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Comedian Carlos Mencia talks about the dark days behind him

Stand-up comedian Carlos Mencia says he's in a good place after years of joke-stealing allegations that hurt his career over the last nine years.
Courtesy photo

It’s been nine long years since the first joke-stealing allegations surfaced against stand-up comedian Carlos Mencia. Although the outcry by fellow comedians and the public is no longer at the fever pitch it was back in 2007, the aftereffects spread like hellfire and were devastating to Mencia’s professional image. Despite this, the Honduras-born stand-up, best known for his four seasons as host of the Comedy Central TV show “Mind of Mencia,” has persevered and says he has come out on the other side mostly unscathed. “All I know is that I don’t have anything to prove to anyone anymore,” Mencia, 46, told me during a phone interview a few weeks ago. “I want people to just come out to my show and leave laughing so much that their stomachs are hurting. I’m a comedian so it’s my job to make people laugh for a living. That’s all I care about.”

How do you deal with the negativity still aimed at you and just focus on what you do? I mean, it’s not nearly as rampant as it was before, but I just saw on your Twitter feed someone wishing you were dead.

They’re just words from some sad, pathetic human being. What kind of pain, hurt and negativity has this dude been through that he wishes me dead? I mean, kids are killing themselves today because they’re being cyber-bullied. Of course we should try to stop it, but there are always going to be people like that out there that exist—the ones who want attention. I’m sure whoever posted that about me wanted me to respond.

When all the joke-stealing allegations were at their peak, did you feel like other comedians in the industry were bullying you?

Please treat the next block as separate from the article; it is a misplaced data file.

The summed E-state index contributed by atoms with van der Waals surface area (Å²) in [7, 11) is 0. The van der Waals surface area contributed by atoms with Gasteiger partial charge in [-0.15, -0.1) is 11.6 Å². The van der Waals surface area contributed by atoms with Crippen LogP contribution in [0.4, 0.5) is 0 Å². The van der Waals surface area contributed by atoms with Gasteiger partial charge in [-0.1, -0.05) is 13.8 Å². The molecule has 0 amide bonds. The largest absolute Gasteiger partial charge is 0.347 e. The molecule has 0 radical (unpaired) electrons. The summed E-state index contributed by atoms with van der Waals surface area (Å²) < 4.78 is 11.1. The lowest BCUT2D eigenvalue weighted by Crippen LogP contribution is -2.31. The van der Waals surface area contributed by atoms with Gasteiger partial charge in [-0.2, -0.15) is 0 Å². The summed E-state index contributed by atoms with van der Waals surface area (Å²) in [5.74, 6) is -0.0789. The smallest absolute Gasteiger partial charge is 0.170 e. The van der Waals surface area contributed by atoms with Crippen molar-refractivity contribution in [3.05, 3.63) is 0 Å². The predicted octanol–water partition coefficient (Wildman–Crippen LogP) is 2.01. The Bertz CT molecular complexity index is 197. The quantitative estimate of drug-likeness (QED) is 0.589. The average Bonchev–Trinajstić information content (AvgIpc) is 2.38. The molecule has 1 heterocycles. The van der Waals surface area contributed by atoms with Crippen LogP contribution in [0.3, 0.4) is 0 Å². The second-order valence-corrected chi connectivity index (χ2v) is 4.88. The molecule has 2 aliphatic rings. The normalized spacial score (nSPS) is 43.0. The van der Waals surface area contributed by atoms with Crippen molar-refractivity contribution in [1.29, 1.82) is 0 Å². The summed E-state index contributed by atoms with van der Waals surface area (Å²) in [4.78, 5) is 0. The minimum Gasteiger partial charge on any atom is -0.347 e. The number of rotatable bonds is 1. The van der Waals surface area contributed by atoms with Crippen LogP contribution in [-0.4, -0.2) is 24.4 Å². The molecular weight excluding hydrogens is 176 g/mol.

Of course! The thing about my situation was that it happened during the early part of the internet. It was the one place people could go and be utterly negative and do it anonymously. I will never live in that place again.

You’ve been open about going to therapy during that time and have also mentioned you thought about suicide. How bad did it get that you thought about ending it all?

Well, I never had a plan, but I thought, “If I kill myself, I’ll just kill myself.” Then I thought, “No, because then the haters will win.” I would think things like, “Man, I could get a gun right now and go to a comedy club and shoot all the comedians. I won’t kill myself, so they can interview me over and over and I could scare all these comedians so they could see what happens when you try to ruin somebody’s career and life without ever thinking about that person as a human being.”

So not only were you suicidal, you were homicidal?

Oh, God, yes. It’s funny now, but in the darkness of those moments in your mind, it really is a whole different place. I mean, what was I thinking? What was wrong with me? Those thoughts in somebody else’s mind, though, could become real.

You’ve said in the past that the best stand-up comedians always have something to say. What are you trying to say these days when you’re on stage?

You know, I was processing that idea the other day. I’ve always been that comedian who goes on stage and tells a joke and a certain amount of people will be like, “Oooh!” I’m like, “Why are you saying ‘oooh’? We’re all just having fun. There is no ill will here. These are all jokes!” I think the message in my act has always been that it’s OK to laugh. You’re not a bad person if you laugh.

Do you think it’s because people are just a lot more easily offended these days?

Yeah, but I don’t understand why people go to comedy shows and freak out and don’t laugh. I think I make the world a better place when I serve my purpose. My purpose in life is to make people laugh about everything and anything. We should be able to laugh at each other and laugh at ourselves. In America, we’re OK with jokes about reality. We just want those jokes given to us by somebody who is not real. What I like to do in my stand-up is to say, “Let’s laugh at all that same stuff and do it amongst each other. Let’s not have a cartoon or a puppet be our go-between.”

I have to say, you sound a lot less angry than you have in the past.

I’ve been doing this long enough to say, “If you like what I do, great. If you don’t, I don’t care. If you wish me dead, God bless you. If you want to come see me perform, I’m going to put on the greatest show I possibly can. Hopefully it’s the best you’ve ever seen.” That’s where I live now. It’s a great place to be.